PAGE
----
The mystery of leaf size solved
A global team of researchers, including Peter Reich from the University of Minnesota’s College of Food, Agricultural and Natural Resource Sciences, have cracked the mystery of leaf size. Their research was published today as a cover story in Science.
Why is a banana leaf a million times bigger than a spruce needle? Why are leaves generally much larger in tropical jungles than in temperate forests and deserts? The textbooks say it’s a balance between water availability and overheating.
But it’s not that simple.
The research, led by Professor Ian Wright from Macquarie University in Australia reveals that in much of the world the key limiting factor for leaf size is night temperature and the risk of frost damage to leaves.
Wright, Reich and colleagues from Australia, Canada, Argentina, Spain, China and more analysed leaves from over 7,600 species, then teamed the data with new theory to create a series of equations that can predict the maximum viable leaf size anywhere in the world based on the risk of daytime overheating and night-time freezing.
The researchers will use these findings to create more accurate global vegetation models. These will be used by governments to predict how vegetation will change locally and globally under climate change, and to plan for adaptation.
The iconic paintings of Henri Rousseau illustrate that when we think of steamy tropics we expect large leaves. But for scientists it’s been a century-old conundrum: why does leaf size vary with latitude – from very small near the poles to massive leaves in the tropics?
“It was long thought that overheating was the primary limit to leaf size. But the data didn’t fit,” said Reich. “For example although much of the tropics is wet, leaves can still get very hot in tropical heat, yet many tropical leaves are big. On the other hand, leaves in cooler parts of the world are unlikely to overheat, but many of them are small. Our team took a different approach – we asked whether cold as well as heat could be problems for large leaves.”
The researchers used so-called “big data”; in this case measurements made on tens of thousands of leaves. By sampling across all continents, climate zones and plant types they found simple ‘rules’ that operate across the world’s plant species, rules that were not apparent from previous analyses. The research confirmed that in very hot and very dry regions the risk of daytime overheating controls maximum leaf size. But in the warm wet tropics, there are no temperature-related limits to leaf size, provided there is enough water available for transpirational cooling. A surprising result noted by researchers was that over much of the world the maximum size of leaves is set not by the risk of overheating, but rather by the risk of frost at night.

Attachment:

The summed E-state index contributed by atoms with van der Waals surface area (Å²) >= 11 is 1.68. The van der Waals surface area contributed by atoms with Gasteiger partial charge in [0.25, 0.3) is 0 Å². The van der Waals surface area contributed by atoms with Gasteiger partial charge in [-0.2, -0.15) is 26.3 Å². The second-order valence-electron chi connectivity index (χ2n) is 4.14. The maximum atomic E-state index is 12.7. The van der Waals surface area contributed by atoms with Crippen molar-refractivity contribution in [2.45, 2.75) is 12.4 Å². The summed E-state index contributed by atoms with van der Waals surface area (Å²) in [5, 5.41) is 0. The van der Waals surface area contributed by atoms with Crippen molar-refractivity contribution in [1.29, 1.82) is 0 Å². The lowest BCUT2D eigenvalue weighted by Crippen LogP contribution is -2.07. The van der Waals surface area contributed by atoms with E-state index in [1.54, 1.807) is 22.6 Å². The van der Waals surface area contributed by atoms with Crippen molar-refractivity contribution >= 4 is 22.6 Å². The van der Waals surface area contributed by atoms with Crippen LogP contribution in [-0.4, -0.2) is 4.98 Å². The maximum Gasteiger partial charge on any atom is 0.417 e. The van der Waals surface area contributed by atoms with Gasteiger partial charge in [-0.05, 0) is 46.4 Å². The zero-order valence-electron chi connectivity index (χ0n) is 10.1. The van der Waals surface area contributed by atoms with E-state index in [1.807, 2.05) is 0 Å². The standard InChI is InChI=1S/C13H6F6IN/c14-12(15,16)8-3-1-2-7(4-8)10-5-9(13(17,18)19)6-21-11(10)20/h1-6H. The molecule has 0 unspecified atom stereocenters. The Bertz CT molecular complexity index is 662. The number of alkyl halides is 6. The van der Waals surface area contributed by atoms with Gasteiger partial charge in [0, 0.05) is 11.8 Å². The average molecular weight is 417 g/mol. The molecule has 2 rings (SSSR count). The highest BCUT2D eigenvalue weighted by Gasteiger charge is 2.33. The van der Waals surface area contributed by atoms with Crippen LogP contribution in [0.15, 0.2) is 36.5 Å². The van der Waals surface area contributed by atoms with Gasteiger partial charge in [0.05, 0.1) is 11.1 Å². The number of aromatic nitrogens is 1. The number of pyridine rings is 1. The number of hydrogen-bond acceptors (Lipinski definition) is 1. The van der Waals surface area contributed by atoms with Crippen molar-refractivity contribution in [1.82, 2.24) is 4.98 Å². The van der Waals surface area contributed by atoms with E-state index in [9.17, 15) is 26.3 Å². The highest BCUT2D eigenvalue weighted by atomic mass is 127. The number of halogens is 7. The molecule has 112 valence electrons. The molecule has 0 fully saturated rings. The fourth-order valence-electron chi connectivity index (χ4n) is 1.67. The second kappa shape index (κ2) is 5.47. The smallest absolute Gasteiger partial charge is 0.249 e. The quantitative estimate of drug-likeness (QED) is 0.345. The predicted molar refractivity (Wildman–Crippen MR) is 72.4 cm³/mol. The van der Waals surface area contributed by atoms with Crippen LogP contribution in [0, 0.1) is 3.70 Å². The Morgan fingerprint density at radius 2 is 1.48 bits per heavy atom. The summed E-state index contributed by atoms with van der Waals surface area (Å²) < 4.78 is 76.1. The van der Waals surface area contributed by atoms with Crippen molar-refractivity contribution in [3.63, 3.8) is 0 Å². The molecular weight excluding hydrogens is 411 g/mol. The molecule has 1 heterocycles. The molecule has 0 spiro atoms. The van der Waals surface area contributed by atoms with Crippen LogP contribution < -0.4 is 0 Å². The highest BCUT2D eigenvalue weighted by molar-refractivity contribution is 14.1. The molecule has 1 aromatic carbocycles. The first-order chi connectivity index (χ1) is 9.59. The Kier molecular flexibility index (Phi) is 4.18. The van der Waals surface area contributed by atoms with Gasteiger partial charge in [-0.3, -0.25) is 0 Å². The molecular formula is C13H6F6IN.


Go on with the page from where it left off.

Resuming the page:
Lead author Ian Wright added , “Larger leaves have thicker, insulating ’boundary layers‘ of still air that slows their ability to draw heat from surrounding leaves and branches – heat that is needed to compensate for longwave energy lost to the cold, night-time sky.”
“It should be no surprise then that these mechanisms influence plants closer to home too,” Reich said. “Minnesota’s deciduous plant species, like maples and oaks, must cope with the risk of frost, in spring and fall, and those that stay green all winter, like our pines and spruces, must deal with much deeper cold. As a result, maple and oak leaves are smaller than banana leaves, but much bigger than needles of pines and spruces. We can throw a parka and hat on to stay comfortable at 30 below, but since leaves can’t, they have to adapt any way they can. “
About University of Minnesota College of Food, Agricultural and Natural Resource Sciences
The University of Minnesota College of Food, Agricultural and Natural Resource Sciences (CFANS) brings science-driven innovators together to discover hands-on solutions to global challenges. With 10 research and outreach centers across Minnesota, the Minnesota Landscape Arboretum, and the Bell Museum of Natural History, CFANS offer unparalleled experiential learning opportunities for students and the community. CFANS students enter career fields with some of the best job outlooks in the country, including 13 undergraduate majors and more than 25 minors ranging from agricultural education and marketing communications to conservation biology and forest and natural resource management, health and nutrition, to the future of food and agriculture management with a focus on business and technology.
Read the full research here: https://dx.doi.org/10.1126/science.aal4760